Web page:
Everyone wants a death with dignity. That rightfully includes not taking photos of their dead bodies unless photos are necessary as part of a police or accident investigation. Certainly, no one wants complete strangers gazing at their dead bodies.
A nursing assistant at a Leesburg, Pennsylvania nursing home has been charged with abuse of corpses after she allegedly photographed several residents after their deaths. Not only is Stephanie R. Thomas, 28, accused of taking such photos at the Berks Heim Nursing and Rehabilitation (“BHNR”) facility, but she sent the pictures to friends – and coworkers.
Her Ex-Boyfriend Liked It
Thomas was suspended from her job in late September after the BHNR director of nursing received an anonymous complaint about her activities. The anonymous letter included screenshots showing that the photos were sent from Thomas’ cellphone.
When a law enforcement officer later spoke with Thomas at her home, she claimed she did not know why she was suspended from her job. After the officer then informed her of the letter, he asked to look at her phone, and she gave him the PIN number.
Thomas told the police she took the photos because her ex-boyfriend liked this kind of thing, as per the criminal complaint. She admitted to authorities that taking such photos was “a mistake.”
Her phone, which was seized as part of the investigation, had photos downloaded by the county’s forensic unit. The phone had pictures of various dead animals on it, along with the deceased humans.
The pictures included several animal skulls of different species – including a dog – decapitated deer heads, and an embalmed shark. There was also a photo of Thomas standing alongside deer antlers and bones.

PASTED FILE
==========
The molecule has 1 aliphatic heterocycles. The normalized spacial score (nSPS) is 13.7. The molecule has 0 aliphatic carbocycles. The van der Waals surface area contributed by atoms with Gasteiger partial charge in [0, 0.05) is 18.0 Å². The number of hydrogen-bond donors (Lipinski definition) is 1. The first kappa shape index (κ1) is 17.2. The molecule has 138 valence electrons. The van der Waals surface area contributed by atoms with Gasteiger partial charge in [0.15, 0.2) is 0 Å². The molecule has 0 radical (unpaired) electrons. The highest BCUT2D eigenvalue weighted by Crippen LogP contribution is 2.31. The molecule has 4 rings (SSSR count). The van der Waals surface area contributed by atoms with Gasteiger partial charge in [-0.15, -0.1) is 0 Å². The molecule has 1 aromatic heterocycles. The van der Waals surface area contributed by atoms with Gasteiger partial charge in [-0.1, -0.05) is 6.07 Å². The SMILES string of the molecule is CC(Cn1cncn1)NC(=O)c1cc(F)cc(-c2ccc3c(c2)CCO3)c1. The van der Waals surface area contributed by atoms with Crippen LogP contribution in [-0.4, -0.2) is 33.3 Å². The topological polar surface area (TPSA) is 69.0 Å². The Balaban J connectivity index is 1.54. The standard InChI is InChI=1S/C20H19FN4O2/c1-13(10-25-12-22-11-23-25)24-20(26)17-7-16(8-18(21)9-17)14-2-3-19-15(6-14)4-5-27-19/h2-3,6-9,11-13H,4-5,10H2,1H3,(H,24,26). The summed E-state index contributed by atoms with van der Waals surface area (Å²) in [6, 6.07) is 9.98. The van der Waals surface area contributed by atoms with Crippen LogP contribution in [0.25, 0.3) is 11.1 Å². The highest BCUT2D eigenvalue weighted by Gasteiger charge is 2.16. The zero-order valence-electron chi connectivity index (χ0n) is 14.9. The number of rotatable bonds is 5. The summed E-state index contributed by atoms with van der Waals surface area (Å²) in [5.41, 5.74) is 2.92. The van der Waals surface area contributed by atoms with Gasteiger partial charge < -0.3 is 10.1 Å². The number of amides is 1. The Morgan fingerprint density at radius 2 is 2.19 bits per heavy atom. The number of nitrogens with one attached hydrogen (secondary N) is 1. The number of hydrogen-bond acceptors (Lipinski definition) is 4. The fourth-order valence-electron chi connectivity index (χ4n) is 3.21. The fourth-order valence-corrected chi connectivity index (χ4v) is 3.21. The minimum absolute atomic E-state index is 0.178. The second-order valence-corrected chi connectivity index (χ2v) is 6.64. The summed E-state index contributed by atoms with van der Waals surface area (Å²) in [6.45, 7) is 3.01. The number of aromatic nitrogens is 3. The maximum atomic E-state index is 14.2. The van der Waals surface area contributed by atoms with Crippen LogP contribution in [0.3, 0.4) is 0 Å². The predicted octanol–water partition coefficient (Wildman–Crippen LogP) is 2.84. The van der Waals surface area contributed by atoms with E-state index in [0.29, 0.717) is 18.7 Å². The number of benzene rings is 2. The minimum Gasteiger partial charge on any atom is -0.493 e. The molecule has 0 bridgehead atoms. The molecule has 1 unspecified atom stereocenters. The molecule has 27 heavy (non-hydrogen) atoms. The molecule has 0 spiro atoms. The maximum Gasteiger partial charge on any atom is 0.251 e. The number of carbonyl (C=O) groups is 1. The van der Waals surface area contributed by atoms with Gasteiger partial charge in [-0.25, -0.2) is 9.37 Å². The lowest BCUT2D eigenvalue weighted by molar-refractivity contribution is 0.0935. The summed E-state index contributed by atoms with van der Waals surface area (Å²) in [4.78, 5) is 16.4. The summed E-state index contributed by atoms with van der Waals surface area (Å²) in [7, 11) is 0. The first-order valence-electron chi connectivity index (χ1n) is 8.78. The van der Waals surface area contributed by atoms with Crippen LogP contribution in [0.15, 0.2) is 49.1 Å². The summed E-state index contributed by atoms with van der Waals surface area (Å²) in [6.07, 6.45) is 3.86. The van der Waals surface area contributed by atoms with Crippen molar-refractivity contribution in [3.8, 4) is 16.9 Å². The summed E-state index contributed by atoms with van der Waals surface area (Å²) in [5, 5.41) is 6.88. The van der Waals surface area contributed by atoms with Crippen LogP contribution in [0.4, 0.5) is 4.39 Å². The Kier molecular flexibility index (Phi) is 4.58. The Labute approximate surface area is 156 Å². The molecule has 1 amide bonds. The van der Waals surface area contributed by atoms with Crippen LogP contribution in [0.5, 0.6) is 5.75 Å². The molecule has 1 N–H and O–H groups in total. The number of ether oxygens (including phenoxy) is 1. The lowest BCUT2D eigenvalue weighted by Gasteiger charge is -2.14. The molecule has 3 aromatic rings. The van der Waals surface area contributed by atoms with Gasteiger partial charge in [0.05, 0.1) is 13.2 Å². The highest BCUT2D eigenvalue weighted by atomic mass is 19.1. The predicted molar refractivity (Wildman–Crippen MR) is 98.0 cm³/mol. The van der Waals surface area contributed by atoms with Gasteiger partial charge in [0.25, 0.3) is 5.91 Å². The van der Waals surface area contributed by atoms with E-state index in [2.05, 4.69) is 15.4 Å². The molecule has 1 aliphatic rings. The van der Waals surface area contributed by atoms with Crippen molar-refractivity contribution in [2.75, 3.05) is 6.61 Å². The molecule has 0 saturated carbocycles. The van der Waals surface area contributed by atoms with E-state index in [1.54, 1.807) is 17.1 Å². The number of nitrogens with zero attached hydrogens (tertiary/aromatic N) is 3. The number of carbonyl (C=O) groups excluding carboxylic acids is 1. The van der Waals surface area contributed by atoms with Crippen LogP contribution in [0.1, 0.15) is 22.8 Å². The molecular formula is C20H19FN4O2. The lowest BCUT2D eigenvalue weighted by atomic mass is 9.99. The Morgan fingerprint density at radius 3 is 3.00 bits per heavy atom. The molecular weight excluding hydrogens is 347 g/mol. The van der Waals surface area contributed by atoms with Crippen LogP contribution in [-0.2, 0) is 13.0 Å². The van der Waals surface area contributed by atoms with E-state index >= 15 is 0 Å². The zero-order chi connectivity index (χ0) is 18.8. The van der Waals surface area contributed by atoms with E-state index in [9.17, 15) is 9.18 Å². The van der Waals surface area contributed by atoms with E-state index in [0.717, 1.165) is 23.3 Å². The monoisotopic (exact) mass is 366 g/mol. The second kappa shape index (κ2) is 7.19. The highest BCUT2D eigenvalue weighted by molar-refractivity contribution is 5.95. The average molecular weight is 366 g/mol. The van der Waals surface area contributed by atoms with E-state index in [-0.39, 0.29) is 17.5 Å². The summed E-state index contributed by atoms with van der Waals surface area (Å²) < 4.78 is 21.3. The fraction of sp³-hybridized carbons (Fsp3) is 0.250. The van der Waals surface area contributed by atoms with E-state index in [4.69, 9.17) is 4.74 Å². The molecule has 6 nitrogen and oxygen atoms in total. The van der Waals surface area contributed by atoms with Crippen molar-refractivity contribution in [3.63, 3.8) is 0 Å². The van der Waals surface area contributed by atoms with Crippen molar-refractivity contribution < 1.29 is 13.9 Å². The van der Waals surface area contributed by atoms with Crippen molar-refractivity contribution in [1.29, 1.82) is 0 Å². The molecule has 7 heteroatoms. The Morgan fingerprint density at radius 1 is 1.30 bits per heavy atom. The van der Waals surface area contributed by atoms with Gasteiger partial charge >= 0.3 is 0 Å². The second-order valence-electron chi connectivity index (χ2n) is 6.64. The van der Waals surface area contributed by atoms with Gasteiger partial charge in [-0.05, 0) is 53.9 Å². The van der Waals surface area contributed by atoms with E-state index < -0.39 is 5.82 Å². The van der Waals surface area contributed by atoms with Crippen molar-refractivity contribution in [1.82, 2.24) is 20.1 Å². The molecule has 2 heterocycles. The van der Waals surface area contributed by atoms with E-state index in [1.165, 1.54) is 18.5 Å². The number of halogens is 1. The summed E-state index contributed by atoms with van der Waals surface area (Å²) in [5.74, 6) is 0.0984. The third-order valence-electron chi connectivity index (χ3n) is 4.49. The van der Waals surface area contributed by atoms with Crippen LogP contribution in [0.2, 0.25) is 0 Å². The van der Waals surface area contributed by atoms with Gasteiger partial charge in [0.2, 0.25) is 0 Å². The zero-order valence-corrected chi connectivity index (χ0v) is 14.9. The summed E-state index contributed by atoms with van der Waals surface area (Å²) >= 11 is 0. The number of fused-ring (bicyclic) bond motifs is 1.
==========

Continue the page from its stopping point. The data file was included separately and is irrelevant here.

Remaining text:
On November 6, Thomas was charged with three counts of corpse abuse, a second-degree misdemeanor, for which she faces up to two years in prison if convicted. A preliminary hearing is scheduled for December 3.
A Bloody Discharge
Why Thomas took such photos, other than to please an ex, is unclear. Witnesses say she is death-obsessed. One witness told police they were shown a photo of a dead resident with a bloody discharge coming from the face, a picture Thomas purportedly took because she thought it was “cool.”
Police found three photos of dead residents on Thomas’ phone, all apparently taken on the day of their deaths at BHNR. The late residents ranged in age from 82 to 94.
Not surprisingly, the families of the deceased whose photos were taken are disgusted by Thomas’ actions. These photos were taken without permission, and family members expressed outrage that such incidents took place at the BHNR.
To learn more, visit our nursing home neglect and abuse and Pennsylvania state information page. Ready to see if you have a case? Contact us by email [hidden email], by phone at 833.201.1555 or contact us online.